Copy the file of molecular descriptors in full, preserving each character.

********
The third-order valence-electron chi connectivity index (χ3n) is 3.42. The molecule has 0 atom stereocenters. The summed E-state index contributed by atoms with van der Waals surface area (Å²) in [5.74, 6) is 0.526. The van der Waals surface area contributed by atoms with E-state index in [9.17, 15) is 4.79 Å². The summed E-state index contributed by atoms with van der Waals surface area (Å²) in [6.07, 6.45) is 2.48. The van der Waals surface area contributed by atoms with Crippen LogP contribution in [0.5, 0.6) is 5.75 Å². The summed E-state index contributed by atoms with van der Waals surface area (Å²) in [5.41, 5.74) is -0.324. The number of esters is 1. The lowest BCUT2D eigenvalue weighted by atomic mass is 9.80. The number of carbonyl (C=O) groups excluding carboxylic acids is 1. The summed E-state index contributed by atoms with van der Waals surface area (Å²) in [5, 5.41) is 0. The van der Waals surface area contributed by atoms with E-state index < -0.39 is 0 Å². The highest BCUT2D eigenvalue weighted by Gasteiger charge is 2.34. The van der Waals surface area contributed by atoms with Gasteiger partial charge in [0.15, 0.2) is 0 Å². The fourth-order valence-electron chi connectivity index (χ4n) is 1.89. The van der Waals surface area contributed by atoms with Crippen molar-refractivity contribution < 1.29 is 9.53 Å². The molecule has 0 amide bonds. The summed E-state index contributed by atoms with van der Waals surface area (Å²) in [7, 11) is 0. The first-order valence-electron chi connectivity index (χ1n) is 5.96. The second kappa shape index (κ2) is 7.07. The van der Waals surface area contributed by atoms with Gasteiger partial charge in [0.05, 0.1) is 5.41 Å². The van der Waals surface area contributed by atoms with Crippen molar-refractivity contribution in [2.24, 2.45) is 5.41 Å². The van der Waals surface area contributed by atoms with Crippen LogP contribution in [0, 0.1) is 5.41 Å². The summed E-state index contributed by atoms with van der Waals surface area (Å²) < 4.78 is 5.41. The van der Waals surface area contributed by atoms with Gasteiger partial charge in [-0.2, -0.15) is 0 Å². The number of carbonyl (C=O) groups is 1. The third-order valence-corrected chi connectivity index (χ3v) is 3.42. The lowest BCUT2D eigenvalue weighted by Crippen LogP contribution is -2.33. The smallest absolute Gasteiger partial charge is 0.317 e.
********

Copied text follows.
The third-order valence-electron chi connectivity index (χ3n) is 3.42. The molecule has 0 atom stereocenters. The summed E-state index contributed by atoms with van der Waals surface area (Å²) in [5.74, 6) is 0.526. The van der Waals surface area contributed by atoms with E-state index in [9.17, 15) is 4.79 Å². The summed E-state index contributed by atoms with van der Waals surface area (Å²) in [6.07, 6.45) is 2.48. The van der Waals surface area contributed by atoms with Crippen LogP contribution in [0.5, 0.6) is 5.75 Å². The summed E-state index contributed by atoms with van der Waals surface area (Å²) in [5.41, 5.74) is -0.324. The number of esters is 1. The lowest BCUT2D eigenvalue weighted by atomic mass is 9.80. The number of carbonyl (C=O) groups excluding carboxylic acids is 1. The summed E-state index contributed by atoms with van der Waals surface area (Å²) in [5, 5.41) is 0. The van der Waals surface area contributed by atoms with E-state index < -0.39 is 0 Å². The highest BCUT2D eigenvalue weighted by Gasteiger charge is 2.34. The van der Waals surface area contributed by atoms with Gasteiger partial charge in [0.15, 0.2) is 0 Å². The fourth-order valence-electron chi connectivity index (χ4n) is 1.89. The van der Waals surface area contributed by atoms with Crippen molar-refractivity contribution < 1.29 is 9.53 Å². The molecule has 0 amide bonds. The summed E-state index contributed by atoms with van der Waals surface area (Å²) in [7, 11) is 0. The first-order valence-electron chi connectivity index (χ1n) is 5.96. The second kappa shape index (κ2) is 7.07. The van der Waals surface area contributed by atoms with Gasteiger partial charge in [0.05, 0.1) is 5.41 Å². The van der Waals surface area contributed by atoms with Crippen molar-refractivity contribution in [2.24, 2.45) is 5.41 Å². The van der Waals surface area contributed by atoms with Crippen LogP contribution in [0, 0.1) is 5.41 Å². The summed E-state index contributed by atoms with van der Waals surface area (Å²) < 4.78 is 5.41. The van der Waals surface area contributed by atoms with Gasteiger partial charge in [-0.2, -0.15) is 0 Å². The number of carbonyl (C=O) groups is 1. The third-order valence-corrected chi connectivity index (χ3v) is 3.42. The lowest BCUT2D eigenvalue weighted by Crippen LogP contribution is -2.33. The smallest absolute Gasteiger partial charge is 0.317 e.